THE Zimbabwean government announced that it will soon launch the Victoria Falls Securities Exchange (VFEX) as part of a broader plan to turn the renowned resort town into an offshore international financial centre (IFC).
The VFEX will be managed by the Zimbabwe Stock Exchange (ZSE) and liberalised to trade in foreign currency only. The town (home to one of the seven natural wonders of the world) has already been accorded Special Economic Zone (SEZ) status for tourism and financial services in order to increase tourism arrivals and investment inflows into Zimbabwe.
Last year, the country received 2,29 million tourists, down 11% from the all-time high of 2,57 million realised in 2018. The decline was attributed to the destination’s negative international image and safety concerns after the country’s general elections.
Foreign direct investment (FDI) inflows and portfolio investments into Zimbabwe have been plummeting over the past two years.The sharp decline in FDI inflows from US$717 million recorded in 2018 to US$259 million in 2019 highlights the country’s persistent challenges in attracting long-term investment despite the abundance of investment opportunities in the local market.
Short-term investments as represented by portfolio investments (financial securities and equities) plunged by more than 93% to US$3,7 million in the same period, indicating a sharp deterioration in the investment climate.
In the last four months, foreign investors bought a monthly average of just above US$1 million worth of shares on the local bourse, down from a monthly average peak of US$26 million in 2013.
Unresolved investor concerns on Zimbabwe range from failure to repatriate capital gains and dividends, inconsistent exchange rate policies, bureaucracy in government on new investments (especially in mining and agriculture), property rights abuses and flawed rule of law.
Equity investors lost millions in February 2019 when the government re-introduced the Zimbabwean dollar and converted all foreign exchange-valued investments to the local currency at an exchange rate of US$1:ZW$1.
The local currency has all but lost its entire value due to runaway inflation and this has eroded value for investors. In January 2019, the market capitalisation of the Zimbabwe Stock Exchange was close to US$21 billion and now it has plummeted to US$1,3 billion if open market rates are used or US$2,6 billion if the central bank fixed interbank rate is used.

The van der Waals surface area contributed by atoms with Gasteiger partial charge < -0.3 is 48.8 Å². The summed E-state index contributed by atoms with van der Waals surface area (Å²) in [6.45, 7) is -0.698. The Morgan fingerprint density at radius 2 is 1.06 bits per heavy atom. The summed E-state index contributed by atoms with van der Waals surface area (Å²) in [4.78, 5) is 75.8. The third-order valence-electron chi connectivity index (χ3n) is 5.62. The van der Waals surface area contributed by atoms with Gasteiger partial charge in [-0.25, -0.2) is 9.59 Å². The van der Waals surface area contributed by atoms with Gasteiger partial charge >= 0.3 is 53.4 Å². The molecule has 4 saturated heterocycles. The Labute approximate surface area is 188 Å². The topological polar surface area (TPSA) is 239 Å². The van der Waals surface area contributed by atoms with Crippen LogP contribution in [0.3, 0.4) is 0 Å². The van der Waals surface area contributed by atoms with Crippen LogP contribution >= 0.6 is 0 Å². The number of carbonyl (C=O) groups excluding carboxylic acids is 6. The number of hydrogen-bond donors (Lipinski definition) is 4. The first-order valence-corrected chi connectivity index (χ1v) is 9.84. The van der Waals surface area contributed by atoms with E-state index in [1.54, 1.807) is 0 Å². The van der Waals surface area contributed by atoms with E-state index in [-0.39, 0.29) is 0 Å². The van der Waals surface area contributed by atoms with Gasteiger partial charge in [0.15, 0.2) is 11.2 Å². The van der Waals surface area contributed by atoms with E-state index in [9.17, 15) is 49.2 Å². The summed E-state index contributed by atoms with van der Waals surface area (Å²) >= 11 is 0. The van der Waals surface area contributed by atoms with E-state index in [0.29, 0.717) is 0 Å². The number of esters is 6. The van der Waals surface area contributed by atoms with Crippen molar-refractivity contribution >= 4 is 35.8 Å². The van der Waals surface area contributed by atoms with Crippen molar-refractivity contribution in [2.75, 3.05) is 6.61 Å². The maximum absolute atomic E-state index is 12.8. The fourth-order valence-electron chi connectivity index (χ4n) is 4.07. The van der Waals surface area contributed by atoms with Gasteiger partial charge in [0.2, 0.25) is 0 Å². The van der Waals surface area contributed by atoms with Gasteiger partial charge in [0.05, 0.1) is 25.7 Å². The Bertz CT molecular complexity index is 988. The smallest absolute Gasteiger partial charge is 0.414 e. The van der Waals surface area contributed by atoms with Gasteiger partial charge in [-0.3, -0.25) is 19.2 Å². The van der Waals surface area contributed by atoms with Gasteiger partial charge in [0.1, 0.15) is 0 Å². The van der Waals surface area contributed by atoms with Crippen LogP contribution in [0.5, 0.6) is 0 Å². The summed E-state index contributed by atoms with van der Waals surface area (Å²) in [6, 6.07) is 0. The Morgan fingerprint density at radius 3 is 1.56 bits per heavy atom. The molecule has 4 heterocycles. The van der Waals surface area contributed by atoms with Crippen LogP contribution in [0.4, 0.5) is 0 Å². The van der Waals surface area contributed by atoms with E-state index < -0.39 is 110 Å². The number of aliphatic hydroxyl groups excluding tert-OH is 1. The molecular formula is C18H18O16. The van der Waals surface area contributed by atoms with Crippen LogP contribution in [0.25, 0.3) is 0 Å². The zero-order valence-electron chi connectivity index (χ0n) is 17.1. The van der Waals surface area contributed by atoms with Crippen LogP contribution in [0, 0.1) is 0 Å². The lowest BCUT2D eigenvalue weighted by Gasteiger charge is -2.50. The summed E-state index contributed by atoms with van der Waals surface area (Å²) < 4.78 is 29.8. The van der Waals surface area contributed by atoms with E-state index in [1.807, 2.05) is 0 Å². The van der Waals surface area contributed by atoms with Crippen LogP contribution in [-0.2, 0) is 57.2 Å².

The idea of an IFC has worked wonders for various emerging and developed countries in the world. IFCs can be classified into domestic, global, regional and offshore financial centres.
Offshore financial centres are mainly cities or countries which implement policies to attract foreign currency denominated investments, by allowing relatively free entry, flexible tax regimes and encouraging regulatory frameworks to non-resident businesses.
In June 2018, the International Monetary Fund (IMF) produced a list of top eight IFCs who are responsible for 85% of the offshore financial flows. The list includes Singapore, Mauritius, Hong Kong, Netherlands, Bermuda, Cayman Islands, British Virgin Islands and Ireland.
The key success factors of offshore financial centres include the removal of all currency and capital controls, low taxation, relaxed regulatory environment (ease of doing business) and secure investment protection (guarantees to property rights). The 2008 global financial crisis however placed a lot of criticism on offshore financial centres for aiding in tax evasion, money laundering, shadow banking, market manipulation and illicit financial flows for the wealthy or blacklisted individuals. Be that as it may, increased banking transparency and institution of common international banking standards have managed to keep offshore financial centres attractive.
The launch of an offshore financial centre in Victoria Falls will provide immense benefits to investors, the town and the country as a whole. These benefits include:
Tourism numbers improvement